This past week, I've been noticing the fact that many conversations between human beings involve one person or other telling everyone else what they KNOW. It's almost like a competition to see who knows the most or who has the best position.
On the other hand, I really love a style of conversation that focuses on considering QUESTIONS in a meaningful way. The point is not to see who can dominate the conversation with the best answer, but to listen thoughtfully to each person present and then to let the Silence and Listening present within the surrounding landscape absorb our ideas and mirror back to us whatever insights It will.
This is essentially a contemplative way of communicating, and it involves viewing conversation as an art form in which the words and ideas of all of the participants are woven together naturally and spontaneously into a beautiful work of art. Lately I've wondered - based on some of the conversations I've participated in - how many people are familiar with this way of communicating?
I've also noticed that in many conversations involving religion, spirituality or the meaning of life, the participants have a tendency to refer continually back to some community or church they belong to rather than honoring the conversation partners who are present AT THAT VERY MOMENT AND LOCATION.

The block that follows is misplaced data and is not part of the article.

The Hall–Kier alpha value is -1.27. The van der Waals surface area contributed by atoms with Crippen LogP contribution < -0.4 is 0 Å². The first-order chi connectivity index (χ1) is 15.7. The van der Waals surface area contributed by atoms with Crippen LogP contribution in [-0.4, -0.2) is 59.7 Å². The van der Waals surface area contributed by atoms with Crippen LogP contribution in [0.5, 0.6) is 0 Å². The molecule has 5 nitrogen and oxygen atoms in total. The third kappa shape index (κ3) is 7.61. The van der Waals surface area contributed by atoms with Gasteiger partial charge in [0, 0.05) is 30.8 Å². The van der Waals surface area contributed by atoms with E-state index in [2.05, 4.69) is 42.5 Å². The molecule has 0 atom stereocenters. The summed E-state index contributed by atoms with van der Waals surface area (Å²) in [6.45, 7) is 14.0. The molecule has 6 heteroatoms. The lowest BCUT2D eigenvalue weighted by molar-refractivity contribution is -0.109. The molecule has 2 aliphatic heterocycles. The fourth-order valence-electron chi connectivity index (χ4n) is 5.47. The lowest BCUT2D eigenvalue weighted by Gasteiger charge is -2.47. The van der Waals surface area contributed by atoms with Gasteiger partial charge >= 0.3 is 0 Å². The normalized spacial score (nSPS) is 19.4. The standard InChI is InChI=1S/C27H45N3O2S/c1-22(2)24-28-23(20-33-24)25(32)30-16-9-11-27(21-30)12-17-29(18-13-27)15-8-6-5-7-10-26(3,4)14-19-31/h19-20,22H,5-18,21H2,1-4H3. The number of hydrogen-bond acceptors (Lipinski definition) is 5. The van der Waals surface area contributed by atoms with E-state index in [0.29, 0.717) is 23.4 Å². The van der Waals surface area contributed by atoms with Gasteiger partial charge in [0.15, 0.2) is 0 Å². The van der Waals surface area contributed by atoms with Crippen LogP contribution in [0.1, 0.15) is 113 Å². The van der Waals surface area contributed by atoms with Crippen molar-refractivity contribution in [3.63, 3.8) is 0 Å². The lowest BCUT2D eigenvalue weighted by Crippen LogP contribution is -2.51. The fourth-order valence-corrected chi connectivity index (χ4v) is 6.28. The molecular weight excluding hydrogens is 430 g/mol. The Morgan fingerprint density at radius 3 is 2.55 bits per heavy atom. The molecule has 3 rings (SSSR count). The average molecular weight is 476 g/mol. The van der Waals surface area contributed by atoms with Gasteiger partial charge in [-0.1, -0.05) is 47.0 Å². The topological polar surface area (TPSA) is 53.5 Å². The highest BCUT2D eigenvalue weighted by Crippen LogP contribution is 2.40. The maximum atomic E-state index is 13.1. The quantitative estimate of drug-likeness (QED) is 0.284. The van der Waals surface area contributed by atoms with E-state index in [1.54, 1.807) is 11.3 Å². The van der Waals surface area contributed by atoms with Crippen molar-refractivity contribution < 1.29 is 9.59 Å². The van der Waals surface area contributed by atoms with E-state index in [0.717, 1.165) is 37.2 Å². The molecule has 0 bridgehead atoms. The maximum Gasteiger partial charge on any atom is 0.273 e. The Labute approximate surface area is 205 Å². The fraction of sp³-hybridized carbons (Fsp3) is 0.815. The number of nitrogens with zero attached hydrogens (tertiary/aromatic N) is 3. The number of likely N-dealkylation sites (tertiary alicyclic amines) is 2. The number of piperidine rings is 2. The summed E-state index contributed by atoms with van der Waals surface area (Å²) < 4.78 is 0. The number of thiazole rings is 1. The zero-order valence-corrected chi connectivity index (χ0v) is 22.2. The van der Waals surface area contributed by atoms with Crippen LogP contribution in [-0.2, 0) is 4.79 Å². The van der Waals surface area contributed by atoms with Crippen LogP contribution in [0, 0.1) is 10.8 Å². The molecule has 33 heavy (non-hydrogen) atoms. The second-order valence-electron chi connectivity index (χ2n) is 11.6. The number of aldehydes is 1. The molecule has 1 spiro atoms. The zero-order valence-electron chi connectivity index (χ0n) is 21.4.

It seems to me that when we constantly refer back to some community other than the one present right here and now, we are disrespecting its sacredness in order to refer to something else we consider MORE sacred. After all, the only "church" we ever really have is the one present at THIS time and in THIS place right here and now.
And that "church" includes especially the surrounding landscape - with its plants, animals, landforms, waters and skies - that embraces us ALL in its dignity, humility and silent listening.
Photos: Golden Banner, Calypso Orchid, the Never Summer Range, and freshly leafed-out Aspen trees, Rocky Mountain National Park, CO, June 3-4, 2016
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Stephen Hatch, M.A. is a spiritual teacher and photographer from Fort Collins, Colorado. His approach is contemplative, inter-spiritual, and Earth-based.